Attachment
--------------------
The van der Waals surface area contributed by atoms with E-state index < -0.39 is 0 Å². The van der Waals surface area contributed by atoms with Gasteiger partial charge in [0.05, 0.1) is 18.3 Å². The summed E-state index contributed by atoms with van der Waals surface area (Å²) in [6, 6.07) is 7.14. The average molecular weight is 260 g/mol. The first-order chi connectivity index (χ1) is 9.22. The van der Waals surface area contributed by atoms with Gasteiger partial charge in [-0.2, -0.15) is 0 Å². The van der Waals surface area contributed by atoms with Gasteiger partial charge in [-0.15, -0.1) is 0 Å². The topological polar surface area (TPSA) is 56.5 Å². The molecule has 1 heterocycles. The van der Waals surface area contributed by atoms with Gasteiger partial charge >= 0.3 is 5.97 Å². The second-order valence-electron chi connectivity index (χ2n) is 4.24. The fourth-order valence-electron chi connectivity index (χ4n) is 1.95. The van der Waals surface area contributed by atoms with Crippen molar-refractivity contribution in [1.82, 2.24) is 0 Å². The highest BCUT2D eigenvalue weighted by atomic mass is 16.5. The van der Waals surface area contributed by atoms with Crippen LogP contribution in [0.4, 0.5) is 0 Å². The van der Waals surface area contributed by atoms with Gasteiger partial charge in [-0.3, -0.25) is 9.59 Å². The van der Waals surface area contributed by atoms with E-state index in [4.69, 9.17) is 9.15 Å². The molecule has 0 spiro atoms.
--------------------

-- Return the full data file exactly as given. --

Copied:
The van der Waals surface area contributed by atoms with E-state index < -0.39 is 0 Å². The van der Waals surface area contributed by atoms with Gasteiger partial charge in [0.05, 0.1) is 18.3 Å². The summed E-state index contributed by atoms with van der Waals surface area (Å²) in [6, 6.07) is 7.14. The average molecular weight is 260 g/mol. The first-order chi connectivity index (χ1) is 9.22. The van der Waals surface area contributed by atoms with Gasteiger partial charge in [-0.2, -0.15) is 0 Å². The van der Waals surface area contributed by atoms with Gasteiger partial charge in [-0.15, -0.1) is 0 Å². The topological polar surface area (TPSA) is 56.5 Å². The molecule has 1 heterocycles. The van der Waals surface area contributed by atoms with Gasteiger partial charge >= 0.3 is 5.97 Å². The second-order valence-electron chi connectivity index (χ2n) is 4.24. The fourth-order valence-electron chi connectivity index (χ4n) is 1.95. The van der Waals surface area contributed by atoms with Crippen molar-refractivity contribution in [1.82, 2.24) is 0 Å². The highest BCUT2D eigenvalue weighted by atomic mass is 16.5. The van der Waals surface area contributed by atoms with Crippen LogP contribution in [0.4, 0.5) is 0 Å². The van der Waals surface area contributed by atoms with Gasteiger partial charge in [-0.3, -0.25) is 9.59 Å². The van der Waals surface area contributed by atoms with E-state index in [4.69, 9.17) is 9.15 Å². The molecule has 0 spiro atoms.